Preclinical Study

Breast Cancer Research and Treatment

, Volume 112, Issue 1, pp 35-39

The RAD51D E233G variant and breast cancer risk: population-based and clinic-based family studies of Australian women

  • James G. DowtyAffiliated withCentre for Molecular, Environmental, Genetic and Analytic Epidemiology, University of Melbourne
  • , Felicity LoseAffiliated withCancer and Cell Biology Division, Queensland Institute of Medical ResearchSchool of Medicine, Central Clinical Division, Royal Brisbane Hospital
  • , Mark A. JenkinsAffiliated withCentre for Molecular, Environmental, Genetic and Analytic Epidemiology, University of Melbourne
  • , Jiun-Horng ChangAffiliated withCentre for Molecular, Environmental, Genetic and Analytic Epidemiology, University of Melbourne
  • , XiaoQing ChenAffiliated withCancer and Cell Biology Division, Queensland Institute of Medical Research
  • , Jonathan BeesleyAffiliated withCancer and Cell Biology Division, Queensland Institute of Medical Research
  • , Gillian S. DiteAffiliated withCentre for Molecular, Environmental, Genetic and Analytic Epidemiology, University of Melbourne
  • , Melissa C. SoutheyAffiliated withDepartment of Pathology, University of Melbourne
  • , Graham B. ByrnesAffiliated withCentre for Molecular, Environmental, Genetic and Analytic Epidemiology, University of Melbourne
    • , Andrea TesorieroAffiliated withDepartment of Pathology, University of Melbourne
    • , Graham G. GilesAffiliated withCancer Council of Victoria
    • , kConFab InvestigatorsAffiliated withPeter MacCallum Cancer Centre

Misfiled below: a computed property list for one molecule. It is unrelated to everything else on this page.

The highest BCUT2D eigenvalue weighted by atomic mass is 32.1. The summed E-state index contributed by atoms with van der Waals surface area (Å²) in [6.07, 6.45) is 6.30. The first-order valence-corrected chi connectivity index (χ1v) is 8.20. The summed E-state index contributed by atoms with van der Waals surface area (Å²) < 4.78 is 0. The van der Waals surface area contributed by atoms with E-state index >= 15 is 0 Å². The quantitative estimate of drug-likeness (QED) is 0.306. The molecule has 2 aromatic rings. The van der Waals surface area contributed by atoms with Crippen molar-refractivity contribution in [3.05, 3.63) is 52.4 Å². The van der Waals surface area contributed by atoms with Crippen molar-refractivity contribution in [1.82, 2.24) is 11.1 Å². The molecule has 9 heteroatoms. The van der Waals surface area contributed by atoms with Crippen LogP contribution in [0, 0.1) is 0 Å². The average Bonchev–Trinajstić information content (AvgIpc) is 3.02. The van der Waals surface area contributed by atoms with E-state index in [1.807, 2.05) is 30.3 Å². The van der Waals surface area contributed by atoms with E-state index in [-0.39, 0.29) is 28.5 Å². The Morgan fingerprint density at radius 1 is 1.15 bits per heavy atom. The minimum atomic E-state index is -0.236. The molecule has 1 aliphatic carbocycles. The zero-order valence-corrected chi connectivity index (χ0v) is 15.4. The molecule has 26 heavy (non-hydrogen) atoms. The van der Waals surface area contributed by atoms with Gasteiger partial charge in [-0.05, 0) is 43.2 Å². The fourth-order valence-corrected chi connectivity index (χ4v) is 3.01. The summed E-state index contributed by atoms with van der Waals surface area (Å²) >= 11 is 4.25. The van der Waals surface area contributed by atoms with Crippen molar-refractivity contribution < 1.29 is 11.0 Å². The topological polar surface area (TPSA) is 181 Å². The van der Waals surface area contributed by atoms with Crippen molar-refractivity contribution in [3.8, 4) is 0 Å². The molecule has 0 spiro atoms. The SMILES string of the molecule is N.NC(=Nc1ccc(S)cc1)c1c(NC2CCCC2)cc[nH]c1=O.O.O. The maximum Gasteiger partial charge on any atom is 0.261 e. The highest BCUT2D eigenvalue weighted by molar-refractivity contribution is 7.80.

• , Australian Breast Cancer Family Study (ABCFS)Affiliated withUniversity of Melbourne
    • , John L. HopperAffiliated withCentre for Molecular, Environmental, Genetic and Analytic Epidemiology, University of Melbourne
    • , Amanda B. SpurdleAffiliated withCancer and Cell Biology Division, Queensland Institute of Medical Research Email author 

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Abstract

RAD51D is a homolog of the RAD51 protein, which is known to be an important component of the DNA repair pathway. A rare missense variant in the RAD51D gene, E233G (c.A > G), has been reported to be more prevalent in breast cancer cases from specific multiple-case breast cancer families, with an odds ratio of 2.6 (95% confidence interval (CI): 1.12–6.03). We assessed whether this variant was associated with breast cancer risk using two studies: a population-based case–control-family study based on 1,110 cases and 629 controls, and a clinic-based study based on 390 cases from multiple-case breast cancer families. We conducted case–control analyses and modified segregation analyses of carrier families. The carrier frequencies (95% CI) of the RAD51D variant were 4.1% (2.4–6.6) for clinic-based cases, 3.9% (2.8–5.2) for population-based cases, and 3.7% (2.3–5.4) for population-based controls, and were not significantly higher in case groups than controls (P = 0.7 and P = 0.8, respectively). After genotyping the relatives of cases who carried the variant, modified segregation analyses of these families were conducted, and the estimated hazard ratio for breast cancer corresponding to the E233G variant was 1.30 (95% CI: 0.66–2.58; P = 0.4) for familial breast cancer families and 1.28 (95% CI: 0.47–3.43; P = 0.6) for families unselected for family history. Therefore, despite being well powered to detect moderate risks, no evidence for an association between the E233G variant and breast cancer risk was observed in any setting. Larger studies would be required to determine if this variant is associated with a smaller risk of breast cancer.

Keywords

Breast cancer RAD51D Regressive logistic model Segregation analysis